Dietary Factors in Reducing Risk of Cardiovascular Diseases

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Diet influences many modifiable risk factors for cardiovascular diseases (CVDs). Considering this, moderation of total dietary fat, particularly trans and saturated fats, as well as cholesterol is recommended. Dietary fats should come mainly from plants and fatty fish, providing monounsaturated and polyunsaturated (including omega-3) fatty acids. Carbohydrate sources to emphasize include whole grains, legumes, vegetables, fruits, and other fiber-rich sources, rather than sugars. Although vitamins such as E, C, and some B vitamins are associated with reduced CVD risk, data do not support the use of supplements, but foods rich in these nutrients are advocated. Dietary minerals such as potassium, magnesium, and calcium may be beneficial to heart health, while reduction of dietary sodium decreases risk of hypertension. A large variety of phytonutrients are also associated with reduced CVD risk. Other dietary factors receiving research attention regarding CVD risk. Other dietary factors receiving research attention regarding CVD risk include caffeine, alcobol, and meal frequency, although more work is needed in these areas. In contrast, data are quite robust to support the importance of healthy body weight management in cardiovascular health. In general, diets based on a variety of less processed foods, mainly of plant origin, in the context of an active lifestyle, are conducive to heart health. © 2007, SAGE Publications. All rights reserved.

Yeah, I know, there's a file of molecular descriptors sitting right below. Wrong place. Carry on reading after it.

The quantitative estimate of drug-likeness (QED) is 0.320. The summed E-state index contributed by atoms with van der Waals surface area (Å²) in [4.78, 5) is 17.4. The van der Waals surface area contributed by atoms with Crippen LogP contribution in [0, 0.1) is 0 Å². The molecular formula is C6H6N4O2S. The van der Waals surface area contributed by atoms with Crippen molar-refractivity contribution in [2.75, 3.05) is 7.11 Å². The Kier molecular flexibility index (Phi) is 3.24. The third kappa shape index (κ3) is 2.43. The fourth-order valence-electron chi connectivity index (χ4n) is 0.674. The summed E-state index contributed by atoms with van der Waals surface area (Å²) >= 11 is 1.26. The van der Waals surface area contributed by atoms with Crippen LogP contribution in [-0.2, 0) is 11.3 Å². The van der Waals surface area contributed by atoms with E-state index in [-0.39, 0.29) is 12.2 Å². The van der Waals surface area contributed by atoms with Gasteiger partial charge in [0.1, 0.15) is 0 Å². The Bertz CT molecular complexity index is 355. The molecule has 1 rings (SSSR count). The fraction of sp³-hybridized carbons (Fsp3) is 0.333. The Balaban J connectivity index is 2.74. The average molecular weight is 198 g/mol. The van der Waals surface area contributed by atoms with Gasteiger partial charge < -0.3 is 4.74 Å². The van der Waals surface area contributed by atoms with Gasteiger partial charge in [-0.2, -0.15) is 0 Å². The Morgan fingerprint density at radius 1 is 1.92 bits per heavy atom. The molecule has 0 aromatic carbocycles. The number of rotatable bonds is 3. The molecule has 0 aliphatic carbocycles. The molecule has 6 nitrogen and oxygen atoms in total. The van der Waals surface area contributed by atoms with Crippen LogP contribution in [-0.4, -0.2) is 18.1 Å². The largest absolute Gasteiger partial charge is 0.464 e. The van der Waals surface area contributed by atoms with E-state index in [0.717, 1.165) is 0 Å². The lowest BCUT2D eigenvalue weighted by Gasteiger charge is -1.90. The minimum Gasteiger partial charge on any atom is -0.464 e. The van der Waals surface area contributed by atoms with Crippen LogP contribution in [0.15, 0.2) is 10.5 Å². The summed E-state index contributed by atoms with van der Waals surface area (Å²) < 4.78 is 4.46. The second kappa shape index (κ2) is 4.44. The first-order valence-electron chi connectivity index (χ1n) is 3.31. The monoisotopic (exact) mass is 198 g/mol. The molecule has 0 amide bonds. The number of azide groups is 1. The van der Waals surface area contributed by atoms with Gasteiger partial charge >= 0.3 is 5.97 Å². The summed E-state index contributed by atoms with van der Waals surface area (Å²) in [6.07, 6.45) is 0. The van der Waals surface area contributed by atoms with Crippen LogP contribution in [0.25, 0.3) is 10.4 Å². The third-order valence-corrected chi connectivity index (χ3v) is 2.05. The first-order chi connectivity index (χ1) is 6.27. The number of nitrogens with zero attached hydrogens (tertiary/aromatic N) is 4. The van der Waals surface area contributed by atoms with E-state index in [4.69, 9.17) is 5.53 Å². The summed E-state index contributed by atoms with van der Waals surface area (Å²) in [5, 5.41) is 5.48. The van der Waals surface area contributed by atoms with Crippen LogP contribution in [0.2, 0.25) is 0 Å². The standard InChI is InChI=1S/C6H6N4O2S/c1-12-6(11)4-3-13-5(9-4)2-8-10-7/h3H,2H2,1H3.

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American Journal of Lifestyle Medicine